The contributions of African Americans a century apart are celebrated in the “African American Civic Engagement” exhibit at Cal State Fullerton’s Pollak Library.
Memorabilia of the Buffalo Soldiers — African American soldiers of the U.S. Army 9th and 10th Calvary Regiments in the 1860s — make up half the exhibit, presented by the university’s African American Studies Department. Included are a uniform, Winchester rifle, bicycle, photos and sculptures of notable members.
The other half of the exhibit honors successful Titan alumni of the 1960s-1970s, with medals, plaques, books, documentaries and music recordings, as well as QR codes for audio/visual components. Spotlighted is Freddie Maxie’s sparkly black dress from appearances on “Soul Train.”
The exhibit, in the library’s Salz-Pollak Atrium Gallery through Dec. 31, coincides with the launch of a new endowment fund to support African American studies faculty and students.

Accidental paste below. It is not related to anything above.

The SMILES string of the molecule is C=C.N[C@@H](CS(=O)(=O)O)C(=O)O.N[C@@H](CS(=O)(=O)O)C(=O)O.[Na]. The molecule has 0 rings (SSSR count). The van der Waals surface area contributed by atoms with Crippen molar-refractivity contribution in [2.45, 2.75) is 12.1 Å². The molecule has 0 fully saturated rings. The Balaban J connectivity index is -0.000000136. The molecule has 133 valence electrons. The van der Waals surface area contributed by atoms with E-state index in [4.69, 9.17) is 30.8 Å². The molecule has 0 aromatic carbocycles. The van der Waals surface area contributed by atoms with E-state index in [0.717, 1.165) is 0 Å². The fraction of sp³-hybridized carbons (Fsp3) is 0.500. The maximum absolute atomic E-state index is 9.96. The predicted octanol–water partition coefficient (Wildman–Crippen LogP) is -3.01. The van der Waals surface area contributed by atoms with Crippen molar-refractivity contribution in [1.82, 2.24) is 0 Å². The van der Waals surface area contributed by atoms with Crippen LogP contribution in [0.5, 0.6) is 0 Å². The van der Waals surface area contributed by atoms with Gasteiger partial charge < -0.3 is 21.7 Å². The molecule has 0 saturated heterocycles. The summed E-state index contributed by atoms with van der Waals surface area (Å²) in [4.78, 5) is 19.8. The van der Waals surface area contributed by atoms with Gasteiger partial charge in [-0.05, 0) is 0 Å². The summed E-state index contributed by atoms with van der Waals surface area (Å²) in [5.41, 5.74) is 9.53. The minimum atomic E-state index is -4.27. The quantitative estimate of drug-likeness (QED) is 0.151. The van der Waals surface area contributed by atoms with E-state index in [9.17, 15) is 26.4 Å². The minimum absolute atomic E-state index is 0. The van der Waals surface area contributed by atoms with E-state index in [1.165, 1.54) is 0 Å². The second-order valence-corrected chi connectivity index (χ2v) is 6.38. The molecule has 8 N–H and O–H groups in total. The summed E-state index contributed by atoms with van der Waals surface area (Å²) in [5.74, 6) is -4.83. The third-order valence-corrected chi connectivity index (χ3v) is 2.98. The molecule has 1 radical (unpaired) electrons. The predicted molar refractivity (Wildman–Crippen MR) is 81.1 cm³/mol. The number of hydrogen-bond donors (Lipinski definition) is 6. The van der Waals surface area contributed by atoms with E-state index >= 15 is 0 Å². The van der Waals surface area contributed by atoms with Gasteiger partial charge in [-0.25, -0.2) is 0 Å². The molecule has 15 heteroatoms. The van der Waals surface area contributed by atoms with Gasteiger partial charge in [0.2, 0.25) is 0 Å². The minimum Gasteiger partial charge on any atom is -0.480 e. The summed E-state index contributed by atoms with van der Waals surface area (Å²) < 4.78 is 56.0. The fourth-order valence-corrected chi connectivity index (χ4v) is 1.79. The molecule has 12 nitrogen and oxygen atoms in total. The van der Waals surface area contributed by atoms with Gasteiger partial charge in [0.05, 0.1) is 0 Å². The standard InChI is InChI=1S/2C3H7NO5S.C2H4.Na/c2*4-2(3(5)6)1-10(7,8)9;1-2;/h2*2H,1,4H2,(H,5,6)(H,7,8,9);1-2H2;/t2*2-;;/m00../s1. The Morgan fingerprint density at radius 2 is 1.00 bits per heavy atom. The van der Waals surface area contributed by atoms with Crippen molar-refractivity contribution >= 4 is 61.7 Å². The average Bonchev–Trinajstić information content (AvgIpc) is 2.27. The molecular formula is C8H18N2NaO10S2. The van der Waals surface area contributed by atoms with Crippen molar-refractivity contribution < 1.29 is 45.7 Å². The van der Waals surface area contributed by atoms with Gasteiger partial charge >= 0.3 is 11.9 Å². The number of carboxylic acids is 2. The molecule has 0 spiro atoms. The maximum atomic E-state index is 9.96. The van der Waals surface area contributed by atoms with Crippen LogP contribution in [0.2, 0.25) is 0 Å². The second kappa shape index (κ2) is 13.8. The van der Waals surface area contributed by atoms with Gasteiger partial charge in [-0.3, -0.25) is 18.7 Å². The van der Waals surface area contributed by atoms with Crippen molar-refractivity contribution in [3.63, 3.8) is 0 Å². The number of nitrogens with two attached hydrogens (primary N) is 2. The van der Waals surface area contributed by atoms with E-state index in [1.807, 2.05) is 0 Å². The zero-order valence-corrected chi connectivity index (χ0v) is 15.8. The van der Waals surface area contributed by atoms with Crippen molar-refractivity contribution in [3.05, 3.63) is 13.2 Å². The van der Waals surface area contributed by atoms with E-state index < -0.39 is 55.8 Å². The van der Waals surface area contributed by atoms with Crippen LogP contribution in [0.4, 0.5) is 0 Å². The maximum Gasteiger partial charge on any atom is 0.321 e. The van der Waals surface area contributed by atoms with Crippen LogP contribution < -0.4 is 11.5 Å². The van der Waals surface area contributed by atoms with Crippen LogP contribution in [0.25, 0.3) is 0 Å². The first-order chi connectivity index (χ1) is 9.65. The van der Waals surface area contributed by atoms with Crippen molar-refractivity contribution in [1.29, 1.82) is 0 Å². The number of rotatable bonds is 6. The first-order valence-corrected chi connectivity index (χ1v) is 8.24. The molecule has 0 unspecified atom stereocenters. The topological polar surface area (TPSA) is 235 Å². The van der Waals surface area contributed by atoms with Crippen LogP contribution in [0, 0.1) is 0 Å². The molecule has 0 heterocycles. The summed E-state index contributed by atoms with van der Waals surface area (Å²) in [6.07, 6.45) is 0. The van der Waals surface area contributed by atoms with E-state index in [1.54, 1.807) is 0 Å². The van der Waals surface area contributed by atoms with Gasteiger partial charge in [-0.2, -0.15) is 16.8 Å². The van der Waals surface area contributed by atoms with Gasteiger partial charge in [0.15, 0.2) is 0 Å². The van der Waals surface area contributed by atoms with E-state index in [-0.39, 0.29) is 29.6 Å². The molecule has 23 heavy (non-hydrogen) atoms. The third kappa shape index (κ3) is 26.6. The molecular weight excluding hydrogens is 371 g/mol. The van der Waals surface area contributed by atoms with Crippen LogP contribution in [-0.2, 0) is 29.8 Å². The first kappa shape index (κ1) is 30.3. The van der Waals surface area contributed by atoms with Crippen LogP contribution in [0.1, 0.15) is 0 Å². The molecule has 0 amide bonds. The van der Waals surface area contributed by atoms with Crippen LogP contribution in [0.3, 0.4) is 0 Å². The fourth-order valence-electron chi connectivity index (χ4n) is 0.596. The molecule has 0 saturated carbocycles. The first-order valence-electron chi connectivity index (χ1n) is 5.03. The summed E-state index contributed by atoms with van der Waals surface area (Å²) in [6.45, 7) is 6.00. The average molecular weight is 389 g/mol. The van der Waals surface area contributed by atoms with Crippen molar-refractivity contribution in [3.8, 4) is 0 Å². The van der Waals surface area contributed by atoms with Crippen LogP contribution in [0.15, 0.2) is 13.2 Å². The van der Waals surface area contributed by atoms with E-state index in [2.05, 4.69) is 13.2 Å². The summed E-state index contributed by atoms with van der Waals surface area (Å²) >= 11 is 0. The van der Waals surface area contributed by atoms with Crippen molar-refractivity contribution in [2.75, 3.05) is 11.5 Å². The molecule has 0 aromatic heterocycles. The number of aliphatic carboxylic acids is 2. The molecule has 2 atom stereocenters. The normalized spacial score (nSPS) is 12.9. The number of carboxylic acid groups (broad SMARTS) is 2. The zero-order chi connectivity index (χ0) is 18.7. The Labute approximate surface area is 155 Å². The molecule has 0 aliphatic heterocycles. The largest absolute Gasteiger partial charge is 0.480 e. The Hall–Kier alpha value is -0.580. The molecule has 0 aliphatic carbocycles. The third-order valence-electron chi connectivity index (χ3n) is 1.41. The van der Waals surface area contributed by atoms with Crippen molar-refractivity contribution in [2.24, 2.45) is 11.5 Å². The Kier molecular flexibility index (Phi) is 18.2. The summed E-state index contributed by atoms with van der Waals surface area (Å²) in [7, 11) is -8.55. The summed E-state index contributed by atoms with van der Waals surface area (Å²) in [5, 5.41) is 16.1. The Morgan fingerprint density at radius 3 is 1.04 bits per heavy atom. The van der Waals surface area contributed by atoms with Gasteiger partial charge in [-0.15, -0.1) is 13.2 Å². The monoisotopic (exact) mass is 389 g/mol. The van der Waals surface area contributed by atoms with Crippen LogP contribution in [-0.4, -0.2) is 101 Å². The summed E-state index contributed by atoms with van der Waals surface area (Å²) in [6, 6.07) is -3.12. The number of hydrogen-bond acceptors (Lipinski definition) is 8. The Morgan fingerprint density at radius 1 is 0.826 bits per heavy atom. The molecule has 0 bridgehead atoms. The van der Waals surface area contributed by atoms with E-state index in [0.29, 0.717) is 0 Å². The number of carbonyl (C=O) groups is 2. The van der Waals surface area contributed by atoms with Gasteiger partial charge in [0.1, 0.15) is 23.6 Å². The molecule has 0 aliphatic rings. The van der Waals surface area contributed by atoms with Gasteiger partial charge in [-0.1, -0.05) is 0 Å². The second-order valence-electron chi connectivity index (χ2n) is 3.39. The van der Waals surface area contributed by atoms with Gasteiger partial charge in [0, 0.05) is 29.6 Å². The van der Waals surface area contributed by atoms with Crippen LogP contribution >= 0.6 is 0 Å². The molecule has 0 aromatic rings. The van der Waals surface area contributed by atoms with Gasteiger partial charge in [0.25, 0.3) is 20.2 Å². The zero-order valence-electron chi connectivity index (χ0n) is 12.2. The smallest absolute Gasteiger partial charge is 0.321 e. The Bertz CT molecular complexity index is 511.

“I want people to know the achievements and accomplishments of African American students once they left Cal State Fullerton,” said Stan Breckenridge, ’75, a musician, Fulbright scholar and Cal State Fullerton co-chair and lecturer in African American studies.
“If we look at the social climate right now, and the civil unrest that’s going on in this great nation, we need to focus on those things that are positive. We need to help encourage African American students to want to pursue higher education.”
The exhibit features a couple of milestones in the campus’s growth in minority enrollment, such as the New Educational Horizons program, started about 1968 to increase opportunities for minority and financially disadvantaged students to obtain a college education. At the time, there were about 15 black students out of a student body of 9,000. Championed by a couple of students, the program gained more funding. By 1969-70, there were 231 students in NEH, according to the exhibit.
Featured in the exhibit along with…